"It would be one thing if—as some political leaders continually try to suggest—this was just one isolated study," Ward writes. "But it’s not. It’s a growing body of studies that continues to present a compelling case that something is going on. And, of course, while the human health studies are the most troubling, the evidence of environmental destruction from mountaintop removal also continues to grow."
"Just this week, there was another important paper out of the University of Kentucky, reporting on how mountaintop removal is reducing the salamander population in Kentucky’s coalfields," Ward writes. "This is a follow-up paper to one that produced a similar finding in West Virginia. We wrote about that paper in a Gazette story that summarized the findings of a study many of the overlooked environmental effects of mountaintop removal."
"Another important study published in August reported that the coal industry’s much-touted “mitigation” efforts aren’t really doing much good at restoring streams damaged by mining," Ward writes. The Washington Post wrote an editorial saying that coal advocates claim the studies are nothing but an "anti-coal, anti-business agenda."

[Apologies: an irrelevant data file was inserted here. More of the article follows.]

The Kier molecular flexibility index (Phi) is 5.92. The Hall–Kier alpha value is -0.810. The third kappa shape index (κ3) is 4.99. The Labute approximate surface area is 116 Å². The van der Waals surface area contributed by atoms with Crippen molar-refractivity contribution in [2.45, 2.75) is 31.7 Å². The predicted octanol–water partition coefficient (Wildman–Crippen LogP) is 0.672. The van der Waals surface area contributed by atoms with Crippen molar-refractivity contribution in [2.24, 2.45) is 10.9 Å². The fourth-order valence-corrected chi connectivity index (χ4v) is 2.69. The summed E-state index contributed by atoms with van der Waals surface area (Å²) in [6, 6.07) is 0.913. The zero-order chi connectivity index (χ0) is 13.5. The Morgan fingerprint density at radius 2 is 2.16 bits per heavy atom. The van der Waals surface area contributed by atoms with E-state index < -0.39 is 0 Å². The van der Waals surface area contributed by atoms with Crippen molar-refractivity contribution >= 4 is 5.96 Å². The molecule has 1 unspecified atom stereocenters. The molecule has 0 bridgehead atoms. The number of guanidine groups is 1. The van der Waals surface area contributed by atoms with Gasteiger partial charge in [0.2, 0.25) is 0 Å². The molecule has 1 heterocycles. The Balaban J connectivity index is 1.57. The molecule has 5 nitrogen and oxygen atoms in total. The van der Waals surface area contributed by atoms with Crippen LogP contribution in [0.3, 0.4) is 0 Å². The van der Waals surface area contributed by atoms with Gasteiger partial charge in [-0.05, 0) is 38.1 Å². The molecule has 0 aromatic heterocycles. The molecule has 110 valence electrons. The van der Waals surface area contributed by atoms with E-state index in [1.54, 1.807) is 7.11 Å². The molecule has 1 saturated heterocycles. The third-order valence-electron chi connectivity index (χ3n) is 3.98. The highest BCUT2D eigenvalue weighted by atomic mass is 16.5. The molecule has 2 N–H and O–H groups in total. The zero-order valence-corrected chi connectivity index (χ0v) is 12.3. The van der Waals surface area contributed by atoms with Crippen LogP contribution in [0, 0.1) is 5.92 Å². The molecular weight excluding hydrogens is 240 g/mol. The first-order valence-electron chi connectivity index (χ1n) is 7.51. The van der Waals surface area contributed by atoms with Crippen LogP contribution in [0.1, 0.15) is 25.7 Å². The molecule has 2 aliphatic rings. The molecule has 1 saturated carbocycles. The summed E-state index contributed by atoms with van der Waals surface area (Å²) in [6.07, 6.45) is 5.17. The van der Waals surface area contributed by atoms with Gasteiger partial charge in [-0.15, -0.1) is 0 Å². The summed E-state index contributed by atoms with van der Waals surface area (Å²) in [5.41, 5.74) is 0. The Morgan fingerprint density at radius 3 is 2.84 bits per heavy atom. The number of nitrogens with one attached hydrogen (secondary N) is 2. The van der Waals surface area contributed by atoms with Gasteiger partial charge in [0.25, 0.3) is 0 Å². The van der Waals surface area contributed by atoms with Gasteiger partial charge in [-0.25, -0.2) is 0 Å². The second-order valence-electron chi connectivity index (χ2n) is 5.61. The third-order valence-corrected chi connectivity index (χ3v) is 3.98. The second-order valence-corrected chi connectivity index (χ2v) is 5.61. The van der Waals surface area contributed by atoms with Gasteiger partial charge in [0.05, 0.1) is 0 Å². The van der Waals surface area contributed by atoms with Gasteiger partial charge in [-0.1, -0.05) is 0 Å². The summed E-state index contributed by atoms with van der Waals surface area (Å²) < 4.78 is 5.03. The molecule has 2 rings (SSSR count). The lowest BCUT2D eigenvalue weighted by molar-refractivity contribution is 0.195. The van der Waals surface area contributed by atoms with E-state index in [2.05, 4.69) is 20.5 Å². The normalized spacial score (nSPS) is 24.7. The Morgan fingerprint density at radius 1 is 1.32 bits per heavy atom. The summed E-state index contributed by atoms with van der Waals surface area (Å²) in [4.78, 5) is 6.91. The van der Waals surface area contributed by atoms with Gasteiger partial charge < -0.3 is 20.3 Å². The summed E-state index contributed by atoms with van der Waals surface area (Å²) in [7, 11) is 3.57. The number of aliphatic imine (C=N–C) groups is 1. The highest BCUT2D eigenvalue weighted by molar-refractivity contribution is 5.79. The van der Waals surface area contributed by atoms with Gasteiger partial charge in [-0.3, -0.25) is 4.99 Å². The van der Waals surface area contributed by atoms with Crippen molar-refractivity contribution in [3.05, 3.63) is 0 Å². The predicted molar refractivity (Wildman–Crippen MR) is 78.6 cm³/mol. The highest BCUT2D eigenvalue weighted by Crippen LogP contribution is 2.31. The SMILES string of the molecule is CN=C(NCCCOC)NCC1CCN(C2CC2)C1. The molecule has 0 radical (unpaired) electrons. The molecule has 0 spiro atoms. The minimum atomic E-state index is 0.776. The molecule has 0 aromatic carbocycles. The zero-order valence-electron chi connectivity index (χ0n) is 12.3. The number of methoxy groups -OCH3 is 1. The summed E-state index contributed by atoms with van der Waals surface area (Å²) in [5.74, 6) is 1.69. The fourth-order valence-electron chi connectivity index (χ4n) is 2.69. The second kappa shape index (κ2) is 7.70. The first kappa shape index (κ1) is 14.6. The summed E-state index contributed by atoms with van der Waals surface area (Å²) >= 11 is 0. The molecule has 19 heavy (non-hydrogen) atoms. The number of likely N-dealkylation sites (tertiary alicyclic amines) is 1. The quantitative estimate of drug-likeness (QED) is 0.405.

But few in coal country are jumping in to defend editorials like the one in the Post, Ward writes. "You don’t see much coverage of these important scientific studies in the West Virginia media, and you don’t see many editorials like the Post’s in our state’s newspapers." (Read more)